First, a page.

“Great,” I said. We were the only things that moved as we walked toward the door. “She didn’t want to let you go. I had to haggle like a bastard to get you away from the Newsies.”
“She recognized talent when she saw it,” said Becks, with a small smile.
“Yes, she did,” I replied, with utter seriousness. Becks blinked, smile fading as she saw the look on my face. “So did I. I’m about to ask all of you to go all-in—put up or shut up, because we’re done treading water.” I was echoing some of what George had said to me, but that was okay. She was a figment of my insanity, and she probably wouldn’t sue me for plagiarism. “Not all of us are going to walk away from this one alive.”
“You’re kidding, right?” Becks actually laughed out loud, the sound echoing through the empty structures around us. “If there’s one thing I’ve learned since I started working with you people, it’s that no one gets out alive.” She leaned over, kissing me lightly on the cheek and then speed-walking the rest of the way to the door. “No one,” she repeated, and was gone.
I stopped, touching my cheek and staring after her in bewilderment. “What the f**k was that?”
A complication, said George. She sounded amused. Also, a girl thing.
“Right.” I dropped my hand. “Glad to see you’re back where you belong.”
I’m right here. Until the end.
“Great.” I started forward again. “Come on, George. Check this out.”
The Mourning Edition
All I wanted was a little excitement in my life. Was that such a horrible thing to ask?
—REBECCA “BECKS” ATHERTON
I guess in the end, it doesn’t matter what we wanted. What matters is what we chose to do with the things we had.
Here’s how it used to work: George told you the unvarnished facts, no matter how nasty they were or how lousy they made you feel, and then I came in to dance like a monkey and make you feel better about this shitty world we’re living in. I was the carrot, and she was the stick. Well, guess what, folks? The stick got broken, and that’s not how things are going to work anymore. Those days are behind us.
This is the new deal: I’m going to tell you the unvarnished facts, no matter how nasty they are or how lousy they make you feel… and that’s it. If you want news that makes you feel good, go somewhere else. If you want wacky adventures, laughter, and an escape from your miserable life, go somewhere els.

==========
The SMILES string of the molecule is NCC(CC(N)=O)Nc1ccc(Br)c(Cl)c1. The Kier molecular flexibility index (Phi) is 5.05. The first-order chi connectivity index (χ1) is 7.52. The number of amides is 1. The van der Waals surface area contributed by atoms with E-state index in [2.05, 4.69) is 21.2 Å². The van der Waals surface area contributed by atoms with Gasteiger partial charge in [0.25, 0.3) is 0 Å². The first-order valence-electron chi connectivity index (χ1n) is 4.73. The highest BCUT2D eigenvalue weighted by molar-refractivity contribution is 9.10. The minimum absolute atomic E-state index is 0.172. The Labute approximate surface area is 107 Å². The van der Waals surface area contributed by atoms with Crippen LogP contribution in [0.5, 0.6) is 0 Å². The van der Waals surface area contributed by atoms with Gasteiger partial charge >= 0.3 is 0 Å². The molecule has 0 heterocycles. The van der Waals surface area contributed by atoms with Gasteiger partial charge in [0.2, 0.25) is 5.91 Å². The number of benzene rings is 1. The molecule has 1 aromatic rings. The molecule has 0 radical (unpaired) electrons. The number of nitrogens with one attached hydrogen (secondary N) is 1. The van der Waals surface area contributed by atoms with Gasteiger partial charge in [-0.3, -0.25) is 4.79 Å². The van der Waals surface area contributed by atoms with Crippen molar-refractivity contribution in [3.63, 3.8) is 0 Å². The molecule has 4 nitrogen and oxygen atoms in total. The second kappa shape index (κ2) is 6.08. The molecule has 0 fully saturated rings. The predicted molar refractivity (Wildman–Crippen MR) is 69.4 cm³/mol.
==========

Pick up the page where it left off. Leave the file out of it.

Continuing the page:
If you want the truth, stay here. Because from here on out, that’s all I’m going to give you. No more carrot-and-stick. No more dancing monkeys. Just the truth. And if it kills us, well, at least this way we died for something. It’s better than the alternatives.
—From Adaptive Immunities, the blog of Shaun Mason, April 15, 2041
Becks was half a step behind me as I stopped at the end of Octopus Alley to take in the scene. Kelly was sitting in a folding chair with her hands clasped white-knuckle tight and resting on her knees. Alaric sat across from her, watching her like he thought she’d start making sense to him if he waited long enough. Best of luck with that, buddy. Maggie and Dr. Abbey leaned against the safety-glass window, watching this little tableau. Only Joe didn’t seem to be disturbed by the current mood in the room. He was sprawled at Dr. Abbey’s feet, gnawing on a massive length of animal bone.
Dr. Abbey offered me a nod. “Welcome back. Feeling better?”
“No, but I think I’ll live. That’s more than some people can say.” Kelly shot me a look. I ignored her. “Dr. Abbey, how secure is your network? If we made a call, could it be traced?”
“A call to, say, the CDC?” She straightened. “I have a few burn phones I’ve been saving for just such an occasion. Wait here.” Dr. Abbey made a complicated gesture toward Joe, who was in the process of standing, presumably so he could follow her. The dog subsided, staying where he was as she turned and strode out of the room.
Kelly looked at me with open alarm. “Shaun? What are you going to do?”
“Break your f**king jaw if you don’t shut up, right now,” I said, pleasantly enough. “I’m not ready for you to talk to me yet.”
“That means it’s time for you to be quiet,” said Maggie.
There was a time when I would have told her not to taunt the Doc. That time was over and done with. “Becks, why don’t you make sure the Doc stays quiet while I take care of things. I wouldn’t want her to get any funny ideas about saying hi.”
“My pleasure.” Becks drew her pistol and moved to stand behind Kelly, adopting an easy, comfortable-looking stance. She could stand that way all day if she needed to. I’d seen her do it in field recordings.
Kelly stared straight ahead, unflinching. If I hadn’t been so mad at her, I might have been impressed. As it was, I couldn’t really look at her without wanting to punch her face in.
Dr. Abbey walked briskly back down the hall and slapped a phone into my hand. “This is voice activated and will stay untraceable for about five minutes. Give it the number you want and tell it to dial. You might also tell it to set itself to speaker, since I’d like to know what my resources are being d to do.”
“Happily,” I said. I pulled my normal phone from my pocket and brought up Dr. Wynne in my address book, reading off the numbers in a slow, clear voice before saying, “Dial and set to speaker.”